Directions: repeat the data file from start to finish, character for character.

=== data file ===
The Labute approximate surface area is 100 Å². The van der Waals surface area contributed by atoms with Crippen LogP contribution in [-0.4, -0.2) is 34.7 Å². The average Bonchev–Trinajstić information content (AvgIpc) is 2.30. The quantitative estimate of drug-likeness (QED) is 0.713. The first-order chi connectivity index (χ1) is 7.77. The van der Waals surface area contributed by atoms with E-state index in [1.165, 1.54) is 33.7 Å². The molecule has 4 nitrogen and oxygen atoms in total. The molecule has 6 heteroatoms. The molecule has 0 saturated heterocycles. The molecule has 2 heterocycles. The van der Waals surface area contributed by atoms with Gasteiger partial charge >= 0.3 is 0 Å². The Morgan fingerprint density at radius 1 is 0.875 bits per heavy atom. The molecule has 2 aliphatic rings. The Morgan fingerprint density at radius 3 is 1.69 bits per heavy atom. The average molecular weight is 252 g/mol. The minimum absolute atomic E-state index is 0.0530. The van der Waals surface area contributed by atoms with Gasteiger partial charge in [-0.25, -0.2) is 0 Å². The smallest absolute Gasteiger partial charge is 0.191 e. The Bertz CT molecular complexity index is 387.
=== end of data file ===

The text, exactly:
The Labute approximate surface area is 100 Å². The van der Waals surface area contributed by atoms with Crippen LogP contribution in [-0.4, -0.2) is 34.7 Å². The average Bonchev–Trinajstić information content (AvgIpc) is 2.30. The quantitative estimate of drug-likeness (QED) is 0.713. The first-order chi connectivity index (χ1) is 7.77. The van der Waals surface area contributed by atoms with E-state index in [1.165, 1.54) is 33.7 Å². The molecule has 4 nitrogen and oxygen atoms in total. The molecule has 6 heteroatoms. The molecule has 0 saturated heterocycles. The molecule has 2 heterocycles. The van der Waals surface area contributed by atoms with Gasteiger partial charge >= 0.3 is 0 Å². The Morgan fingerprint density at radius 1 is 0.875 bits per heavy atom. The molecule has 2 aliphatic rings. The Morgan fingerprint density at radius 3 is 1.69 bits per heavy atom. The average molecular weight is 252 g/mol. The minimum absolute atomic E-state index is 0.0530. The van der Waals surface area contributed by atoms with Gasteiger partial charge in [-0.25, -0.2) is 0 Å². The smallest absolute Gasteiger partial charge is 0.191 e. The Bertz CT molecular complexity index is 387.